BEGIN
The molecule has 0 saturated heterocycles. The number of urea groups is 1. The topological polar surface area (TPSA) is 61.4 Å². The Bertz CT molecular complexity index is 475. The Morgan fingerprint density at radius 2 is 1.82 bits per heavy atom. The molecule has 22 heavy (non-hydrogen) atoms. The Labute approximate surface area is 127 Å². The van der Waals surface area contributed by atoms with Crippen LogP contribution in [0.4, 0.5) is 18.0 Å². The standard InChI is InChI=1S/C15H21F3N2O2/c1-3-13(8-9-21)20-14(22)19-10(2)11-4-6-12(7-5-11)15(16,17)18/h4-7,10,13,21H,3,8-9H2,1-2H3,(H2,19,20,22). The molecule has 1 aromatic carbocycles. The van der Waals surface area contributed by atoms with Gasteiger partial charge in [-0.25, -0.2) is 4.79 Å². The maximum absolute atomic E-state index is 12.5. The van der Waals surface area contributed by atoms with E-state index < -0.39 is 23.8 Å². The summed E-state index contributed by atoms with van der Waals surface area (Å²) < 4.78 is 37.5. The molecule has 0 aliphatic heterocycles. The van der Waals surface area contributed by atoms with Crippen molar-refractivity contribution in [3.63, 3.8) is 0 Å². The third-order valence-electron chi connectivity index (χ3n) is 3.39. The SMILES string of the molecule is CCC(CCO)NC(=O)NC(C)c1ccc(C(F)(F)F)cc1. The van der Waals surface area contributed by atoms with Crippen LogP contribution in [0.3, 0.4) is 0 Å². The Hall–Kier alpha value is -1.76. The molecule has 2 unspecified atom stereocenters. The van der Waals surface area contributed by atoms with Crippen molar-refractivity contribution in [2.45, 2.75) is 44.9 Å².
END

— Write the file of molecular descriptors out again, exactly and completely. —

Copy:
The molecule has 0 saturated heterocycles. The number of urea groups is 1. The topological polar surface area (TPSA) is 61.4 Å². The Bertz CT molecular complexity index is 475. The Morgan fingerprint density at radius 2 is 1.82 bits per heavy atom. The molecule has 22 heavy (non-hydrogen) atoms. The Labute approximate surface area is 127 Å². The van der Waals surface area contributed by atoms with Crippen LogP contribution in [0.4, 0.5) is 18.0 Å². The standard InChI is InChI=1S/C15H21F3N2O2/c1-3-13(8-9-21)20-14(22)19-10(2)11-4-6-12(7-5-11)15(16,17)18/h4-7,10,13,21H,3,8-9H2,1-2H3,(H2,19,20,22). The molecule has 1 aromatic carbocycles. The van der Waals surface area contributed by atoms with Gasteiger partial charge in [-0.25, -0.2) is 4.79 Å². The maximum absolute atomic E-state index is 12.5. The van der Waals surface area contributed by atoms with E-state index < -0.39 is 23.8 Å². The summed E-state index contributed by atoms with van der Waals surface area (Å²) < 4.78 is 37.5. The molecule has 0 aliphatic heterocycles. The van der Waals surface area contributed by atoms with Crippen molar-refractivity contribution in [3.63, 3.8) is 0 Å². The third-order valence-electron chi connectivity index (χ3n) is 3.39. The SMILES string of the molecule is CCC(CCO)NC(=O)NC(C)c1ccc(C(F)(F)F)cc1. The van der Waals surface area contributed by atoms with Crippen LogP contribution in [0.3, 0.4) is 0 Å². The Hall–Kier alpha value is -1.76. The molecule has 2 unspecified atom stereocenters. The van der Waals surface area contributed by atoms with Crippen molar-refractivity contribution in [2.45, 2.75) is 44.9 Å².